Bring an Author to Your School or Library
Jeff speaking to first graders at Hillsdale Christian School about being an author.
It was not too long ago that I was the kid sitting in the desk listening to grown-ups talk, and I still remember the inspiration felt by hearing accomplished people about what they have done. When an author visits, kids see that books come from real people just like them, not some nebulous figure beyond the edge of their horizons.
I've met with kids from first graders up to seniors in high school, and I have several options for presentations depending on age groups:
For younger kids, I like to do some background about myself, what it means to be a writer, and a little reading, then discuss the things that make a story: setting, characters, and plot. Workshop ideas include writing short stories, reading them, and pointing out their settings, characters, and plots.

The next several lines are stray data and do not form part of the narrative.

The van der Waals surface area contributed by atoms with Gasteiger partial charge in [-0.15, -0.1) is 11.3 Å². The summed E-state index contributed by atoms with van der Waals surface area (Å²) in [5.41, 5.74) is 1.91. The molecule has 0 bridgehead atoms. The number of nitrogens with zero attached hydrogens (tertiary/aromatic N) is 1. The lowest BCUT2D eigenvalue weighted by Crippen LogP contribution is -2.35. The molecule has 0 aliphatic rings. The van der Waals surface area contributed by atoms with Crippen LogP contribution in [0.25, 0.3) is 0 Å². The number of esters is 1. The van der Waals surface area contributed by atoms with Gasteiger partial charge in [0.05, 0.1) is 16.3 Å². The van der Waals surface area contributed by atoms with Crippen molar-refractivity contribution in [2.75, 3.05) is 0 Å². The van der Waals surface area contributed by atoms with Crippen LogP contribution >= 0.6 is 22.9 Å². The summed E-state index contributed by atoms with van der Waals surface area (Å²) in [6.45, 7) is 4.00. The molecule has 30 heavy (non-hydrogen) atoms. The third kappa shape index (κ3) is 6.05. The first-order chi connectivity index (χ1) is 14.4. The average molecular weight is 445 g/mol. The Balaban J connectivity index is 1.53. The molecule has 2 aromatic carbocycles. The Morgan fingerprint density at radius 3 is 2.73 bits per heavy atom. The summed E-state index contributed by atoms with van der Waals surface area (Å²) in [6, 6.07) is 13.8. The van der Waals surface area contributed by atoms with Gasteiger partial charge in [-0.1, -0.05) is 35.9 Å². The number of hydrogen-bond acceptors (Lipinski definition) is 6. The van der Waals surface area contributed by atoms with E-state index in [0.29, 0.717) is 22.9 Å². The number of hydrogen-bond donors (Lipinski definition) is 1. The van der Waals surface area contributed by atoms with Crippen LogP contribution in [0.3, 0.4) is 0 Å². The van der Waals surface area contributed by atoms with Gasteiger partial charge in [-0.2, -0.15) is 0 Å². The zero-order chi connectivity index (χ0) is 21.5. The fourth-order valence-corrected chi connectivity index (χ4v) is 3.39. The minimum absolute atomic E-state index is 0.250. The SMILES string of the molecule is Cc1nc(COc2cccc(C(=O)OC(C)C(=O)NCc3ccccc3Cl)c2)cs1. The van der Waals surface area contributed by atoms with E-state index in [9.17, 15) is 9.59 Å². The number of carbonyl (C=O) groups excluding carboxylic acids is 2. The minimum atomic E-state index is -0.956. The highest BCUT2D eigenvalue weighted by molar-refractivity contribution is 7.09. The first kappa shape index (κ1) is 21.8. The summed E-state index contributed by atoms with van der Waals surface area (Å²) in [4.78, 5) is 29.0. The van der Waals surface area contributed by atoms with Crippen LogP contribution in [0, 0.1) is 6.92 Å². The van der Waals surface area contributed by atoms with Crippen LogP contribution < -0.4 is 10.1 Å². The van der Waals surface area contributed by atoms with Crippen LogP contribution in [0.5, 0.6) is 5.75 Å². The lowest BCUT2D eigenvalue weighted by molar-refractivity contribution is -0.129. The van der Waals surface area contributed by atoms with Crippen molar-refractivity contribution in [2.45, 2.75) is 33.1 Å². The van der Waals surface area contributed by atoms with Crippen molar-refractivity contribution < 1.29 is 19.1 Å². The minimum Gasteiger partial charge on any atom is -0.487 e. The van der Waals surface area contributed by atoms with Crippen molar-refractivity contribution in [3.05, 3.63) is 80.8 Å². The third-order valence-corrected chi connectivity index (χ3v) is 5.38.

As kids get older, I talk more about the craft of writing: brainstorming, drafting, revising, and editing. After looking at some of my own writing, I give a look at where ideas can originate and how playing "What if...?" can lead to new, never-before-imagined worlds.
The older kids seem to appreciate the "nuts and bolts" of writing. I give a look at the whole process from the first spark of an idea, through drafting to revising, then the search for publication. We can discuss more advanced notions of prose and realism, what it means to "write what you know" even in fiction.
→ In all of the presentations, I like to have plenty of time to answer questions. Their own curiosity is their best teacher.
Jeff signing books in the library of his alma mater.
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